Five Vixxens put their early-season training to the test this past March at Ironman St. George 70.3. With an age group podium, three top-ten AG finishes, and a course PR, race day was a strong start to the season for many on the team. But how did we get there? Early season races are challenging given the winter limitations of riding and running outside and necessary time off after the fall. We spent some time talking to Eric Kenney, the Performance Director of Vixxen Racing and Coach of EK Endurance, about preparing for early season races and the growth of the team.
YOU DID ST. GEORGE RACE PREP WITH THE VIXXENS LAST YEAR. WHAT’S DIFFERENT THIS YEAR? HOW HAS THE TEAM CHANGED?
One of the main things that is different from last year is that there are new athletes that bring up a different dynamic because of their backgrounds and strengths. The team grew this year, so there are a wider range of backgrounds. The veteran athletes have more experience, so they’re approaching St. George with a lot of knowledge from last year. They know that the perfectly mapped out training rarely happens – you’re always having to execute it in the real world – so they’re ready to roll with those unexpected situations.
Also, last year it was snowing, raining, and cold the weekend we tried to do a simulation so we had to do something inside to get some heat. The race ended up being cold and rainy anyway. This year we had good weather and were able to get an outside race prep in.
In terms of the team goals – those were the same. But how we actually implemented them were different because of the weather, timing, and athletes themselves.
WHAT KIND OF PRE-RACE PREP DID YOU DO WITH THE VIXXENS THIS YEAR?
We did a brick workout leaving from Tom Watson park in Boulder. I choose a bike route that was hill-heavy towards the end like St, George. It was designed to break the athletes’ rhythm, to force them to change their efforts. I chose that because I wanted them to face those things before the race and get out of their comfort zones. They needed to get used to that varying terrain. The fitness part was secondary – it was more about being prepared for pacing and varied conditions.
One of the things I talk about with race execution on the bike – and in general – is being in control. Everything you’re doing should be on purpose – watts, RPM, nutrition. The route I selected was made to challenge the athletes’ ability to be in control of their effort and pacing. We wanted a distance close to the distance of the race, but also dealing with the options we had. We focused on time instead of distance.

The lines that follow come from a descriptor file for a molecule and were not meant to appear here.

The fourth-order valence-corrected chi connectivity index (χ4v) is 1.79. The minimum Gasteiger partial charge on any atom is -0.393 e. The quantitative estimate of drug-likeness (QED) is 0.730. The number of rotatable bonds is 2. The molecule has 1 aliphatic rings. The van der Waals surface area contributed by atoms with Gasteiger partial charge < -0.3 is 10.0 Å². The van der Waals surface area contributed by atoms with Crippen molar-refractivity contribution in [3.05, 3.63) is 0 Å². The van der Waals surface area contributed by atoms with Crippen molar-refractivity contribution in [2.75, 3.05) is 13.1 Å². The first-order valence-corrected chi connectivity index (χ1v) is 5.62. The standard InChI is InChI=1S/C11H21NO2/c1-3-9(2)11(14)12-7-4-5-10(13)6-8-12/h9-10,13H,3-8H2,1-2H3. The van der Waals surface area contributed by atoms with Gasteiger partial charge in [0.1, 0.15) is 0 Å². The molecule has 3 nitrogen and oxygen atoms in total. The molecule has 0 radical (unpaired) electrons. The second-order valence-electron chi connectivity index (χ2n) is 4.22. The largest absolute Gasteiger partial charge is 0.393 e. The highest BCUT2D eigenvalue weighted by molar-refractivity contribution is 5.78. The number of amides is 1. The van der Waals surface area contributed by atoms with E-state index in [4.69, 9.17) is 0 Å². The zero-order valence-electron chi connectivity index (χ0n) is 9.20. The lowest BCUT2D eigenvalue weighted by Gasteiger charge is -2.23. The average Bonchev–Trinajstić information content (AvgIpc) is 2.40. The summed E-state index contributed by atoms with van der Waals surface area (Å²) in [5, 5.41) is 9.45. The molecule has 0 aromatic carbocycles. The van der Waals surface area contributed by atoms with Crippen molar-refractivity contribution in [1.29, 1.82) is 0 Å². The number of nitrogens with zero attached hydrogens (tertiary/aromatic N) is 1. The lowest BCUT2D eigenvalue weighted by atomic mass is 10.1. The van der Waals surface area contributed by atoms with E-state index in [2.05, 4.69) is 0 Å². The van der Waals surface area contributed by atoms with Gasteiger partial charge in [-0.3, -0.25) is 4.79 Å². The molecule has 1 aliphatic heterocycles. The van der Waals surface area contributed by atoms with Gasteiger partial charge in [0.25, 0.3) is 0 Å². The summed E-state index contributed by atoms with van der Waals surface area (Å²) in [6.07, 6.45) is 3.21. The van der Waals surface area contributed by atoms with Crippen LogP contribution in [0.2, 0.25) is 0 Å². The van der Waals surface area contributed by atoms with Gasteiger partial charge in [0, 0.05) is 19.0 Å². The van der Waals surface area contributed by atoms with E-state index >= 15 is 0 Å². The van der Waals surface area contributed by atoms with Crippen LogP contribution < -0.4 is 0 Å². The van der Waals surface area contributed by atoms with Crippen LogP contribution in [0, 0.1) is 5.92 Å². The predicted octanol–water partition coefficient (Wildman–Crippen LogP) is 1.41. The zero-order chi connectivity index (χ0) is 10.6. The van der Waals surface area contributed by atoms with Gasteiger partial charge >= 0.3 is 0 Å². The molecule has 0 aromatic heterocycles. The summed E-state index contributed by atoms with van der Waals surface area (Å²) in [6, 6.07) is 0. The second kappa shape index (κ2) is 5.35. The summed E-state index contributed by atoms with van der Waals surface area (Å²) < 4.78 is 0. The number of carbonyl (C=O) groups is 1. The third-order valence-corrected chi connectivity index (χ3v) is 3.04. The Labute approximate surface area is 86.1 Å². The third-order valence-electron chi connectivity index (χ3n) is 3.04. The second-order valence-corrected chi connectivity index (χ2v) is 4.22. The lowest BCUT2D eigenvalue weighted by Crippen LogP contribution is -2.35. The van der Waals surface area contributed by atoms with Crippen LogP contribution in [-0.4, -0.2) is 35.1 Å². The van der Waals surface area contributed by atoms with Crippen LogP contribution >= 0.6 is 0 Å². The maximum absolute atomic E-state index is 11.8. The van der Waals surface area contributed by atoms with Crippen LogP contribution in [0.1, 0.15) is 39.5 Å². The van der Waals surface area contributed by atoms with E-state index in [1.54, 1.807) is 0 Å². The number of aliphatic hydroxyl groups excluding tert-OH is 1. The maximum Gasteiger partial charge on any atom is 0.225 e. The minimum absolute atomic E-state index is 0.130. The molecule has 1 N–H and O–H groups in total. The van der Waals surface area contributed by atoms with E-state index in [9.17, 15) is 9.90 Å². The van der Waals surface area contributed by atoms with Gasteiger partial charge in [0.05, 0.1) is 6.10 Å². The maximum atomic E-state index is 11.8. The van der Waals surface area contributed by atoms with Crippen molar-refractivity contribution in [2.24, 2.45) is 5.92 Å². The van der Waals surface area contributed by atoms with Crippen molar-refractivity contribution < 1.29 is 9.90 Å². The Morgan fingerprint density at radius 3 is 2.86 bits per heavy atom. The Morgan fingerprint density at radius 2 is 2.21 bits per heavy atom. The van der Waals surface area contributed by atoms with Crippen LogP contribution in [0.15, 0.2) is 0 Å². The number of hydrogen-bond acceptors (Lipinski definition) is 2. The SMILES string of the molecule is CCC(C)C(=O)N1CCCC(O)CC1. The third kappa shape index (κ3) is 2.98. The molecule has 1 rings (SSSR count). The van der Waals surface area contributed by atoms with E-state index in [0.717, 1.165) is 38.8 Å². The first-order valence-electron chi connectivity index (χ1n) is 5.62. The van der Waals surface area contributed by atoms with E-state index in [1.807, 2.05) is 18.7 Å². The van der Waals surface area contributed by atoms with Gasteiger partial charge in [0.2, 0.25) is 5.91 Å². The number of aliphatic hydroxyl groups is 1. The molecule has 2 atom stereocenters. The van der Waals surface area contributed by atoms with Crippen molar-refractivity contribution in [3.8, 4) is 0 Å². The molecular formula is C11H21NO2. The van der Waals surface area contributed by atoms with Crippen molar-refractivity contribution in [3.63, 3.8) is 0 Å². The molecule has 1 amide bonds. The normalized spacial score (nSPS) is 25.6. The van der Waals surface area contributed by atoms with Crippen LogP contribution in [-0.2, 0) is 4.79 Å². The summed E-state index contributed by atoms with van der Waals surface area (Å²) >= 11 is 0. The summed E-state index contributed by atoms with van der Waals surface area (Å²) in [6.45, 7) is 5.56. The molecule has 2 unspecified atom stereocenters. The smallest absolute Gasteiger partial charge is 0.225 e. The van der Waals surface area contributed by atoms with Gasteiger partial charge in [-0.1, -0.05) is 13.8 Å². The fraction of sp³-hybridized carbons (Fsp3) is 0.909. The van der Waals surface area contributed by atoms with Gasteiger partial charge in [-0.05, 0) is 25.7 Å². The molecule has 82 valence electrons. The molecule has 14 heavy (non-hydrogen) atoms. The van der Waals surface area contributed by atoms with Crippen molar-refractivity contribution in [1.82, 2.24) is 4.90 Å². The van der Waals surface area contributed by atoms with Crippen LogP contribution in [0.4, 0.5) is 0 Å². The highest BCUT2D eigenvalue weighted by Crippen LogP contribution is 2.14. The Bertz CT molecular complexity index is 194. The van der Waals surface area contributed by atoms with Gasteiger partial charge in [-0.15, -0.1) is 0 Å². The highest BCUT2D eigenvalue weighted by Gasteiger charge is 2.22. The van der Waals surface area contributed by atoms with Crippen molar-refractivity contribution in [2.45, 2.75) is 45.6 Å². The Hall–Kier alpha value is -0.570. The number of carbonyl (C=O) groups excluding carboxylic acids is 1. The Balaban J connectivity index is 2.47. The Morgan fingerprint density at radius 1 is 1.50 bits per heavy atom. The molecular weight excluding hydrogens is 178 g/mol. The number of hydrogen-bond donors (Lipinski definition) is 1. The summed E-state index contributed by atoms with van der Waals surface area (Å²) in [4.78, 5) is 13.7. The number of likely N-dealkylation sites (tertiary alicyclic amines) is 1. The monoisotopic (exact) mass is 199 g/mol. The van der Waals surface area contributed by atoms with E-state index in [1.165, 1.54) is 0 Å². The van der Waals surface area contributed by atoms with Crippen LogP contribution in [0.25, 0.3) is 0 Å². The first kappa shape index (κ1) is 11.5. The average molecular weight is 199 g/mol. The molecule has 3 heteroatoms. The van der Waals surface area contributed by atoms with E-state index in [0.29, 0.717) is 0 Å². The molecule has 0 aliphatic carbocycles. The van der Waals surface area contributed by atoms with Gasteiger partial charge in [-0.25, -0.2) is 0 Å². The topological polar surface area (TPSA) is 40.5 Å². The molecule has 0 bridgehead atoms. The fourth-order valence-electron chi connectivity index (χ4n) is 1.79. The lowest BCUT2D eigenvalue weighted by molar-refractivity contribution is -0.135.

I told the more advanced athletes that the course was shorter than in actually was to throw a wrench in their mental game. We don’t want things like that to get in the way on race day. There are so many variables and if you let those small potential changes get to you, it can throw you completely off.
We followed up with a 4 mile run at race pace. I tracked the athletes’ heart rates to see if there was any cardiac drift. Being in control of their pacing on the bike can help them prevent issues during the run.
The main goal of this workout was to get them mentally prepared for the unique challenges of the St. George course – it’s hilly and can be hot and there is the Snow Canyon climb. Especially for the new athletes, learning to be control in those conditions can be a challenge
HOW DO YOU MANAGE COACHING A TEAM AND ALSO PROVIDING INDIVIDUAL FEEDBACK?
We all came together to meet for our race prep workout, but I gave different instructions to athletes based on their experience and fitness. They all rode at their own pace and we met at the end. More advanced athletes were given specific wattage and efforts in different portions of the ride while the less experienced focused on paying attention to controlling effort on the changing terrain.
Each athlete’s race execution comes down to their specific physiology and fitness level and they should treat their training that way. For example, if an athlete is a weaker runner, they need to be more cautious on their exertion on the bike independent of their biking abilities. To be a successful triathlete you have to take into account how each sport affects the others.
After giving individualized instruction, I’m also able to give individual feedback based on an athlete’s heart rate and power data, especially the difference between the bike and run efforts.
Original post from Vixxen Racing here